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    1. Thanks! It's fun to share solutions. I've learned so much from other people's blogs, including yours. :-)

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  3. I know the volume of time, focus and patience that laying these tiles takes, and the great sense of accomplishment that comes over you when it's finished! It looks amazing! Great work! I used a combination of my table saw and smooth pliers to make my cuts, because no xacto blade in my possession could do the job. Your solution of "fake" tiles was the perfect one, and brings to mind Kathy's true and accurate advice of "Smoke and Mirrors"!
    I, too, enjoyed the illustrations from the book! They brought me back to touring the incredible Hearst Castle and imagining living that opulent lifestyle. So dreamy! Can't wait till the next post!

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    1. Thank you! Smoke and mirrors works for me! I was able to cut the tiles by working on both the front and back, but my hand is still sore from all the cutting I did. If I'd tried to use a table saw on those little tiles, as Carrie says, I'd be "nubby" for sure! I thought of my chop saw, but because all the cuts were on the diagonal, I couldn't get it to hold the tile in the correct position. Anyway, glad it's done and it turned out; ready for the next step!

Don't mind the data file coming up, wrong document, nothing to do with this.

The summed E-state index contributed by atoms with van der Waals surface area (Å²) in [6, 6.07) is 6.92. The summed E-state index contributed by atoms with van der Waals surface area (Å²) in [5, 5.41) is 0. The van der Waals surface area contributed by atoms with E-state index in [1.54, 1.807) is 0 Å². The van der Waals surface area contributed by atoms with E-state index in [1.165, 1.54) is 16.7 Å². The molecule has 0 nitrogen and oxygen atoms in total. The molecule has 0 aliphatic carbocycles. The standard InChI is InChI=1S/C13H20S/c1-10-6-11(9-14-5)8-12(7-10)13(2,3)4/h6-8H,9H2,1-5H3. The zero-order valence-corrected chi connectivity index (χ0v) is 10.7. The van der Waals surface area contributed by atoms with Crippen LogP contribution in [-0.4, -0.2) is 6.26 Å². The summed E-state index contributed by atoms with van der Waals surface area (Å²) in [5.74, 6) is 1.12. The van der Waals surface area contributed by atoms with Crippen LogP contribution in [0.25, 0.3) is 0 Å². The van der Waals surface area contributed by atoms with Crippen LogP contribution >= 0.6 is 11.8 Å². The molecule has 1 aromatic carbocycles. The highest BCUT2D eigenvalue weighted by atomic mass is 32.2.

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  4. Oh wow, I love the floor. I too have been eyeballing those tiles. Are they made of .laminate, like Formica? They would be hard to cut, and so tiny If you used a power tool, well... we might have to call you nubby.
    I am in love with this era and its accompanying Art Nouveau images.

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    1. Thank you! Yes, they are laminate. The tiles are really nicely made, and I like them very much, except for the cutting part. I laughed out loud when I read your comment, because you're right--if I'd tried power tools to cut them, I'd have ended up in the emergency room! I am thinking of trying his wood tiles for the upstairs, because parquet floors were also common in art deco homes. I hope they are easier to cut!

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  5. I finally had a minute to stop by and have a proper read, and boy am I glad I did! What an absolutely genius solution to the tile 'problem'! From the photo you can't tell the difference at all and I am sure once the furniture is in place, you will never be able to tell. Oh, so very clever.
    Anna x

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    1. Thanks so much! Fortunately, I didn't have to use too much of the fake tile, but even in real life, it's hard to tell them apart, and it really saved my poor hand! :-)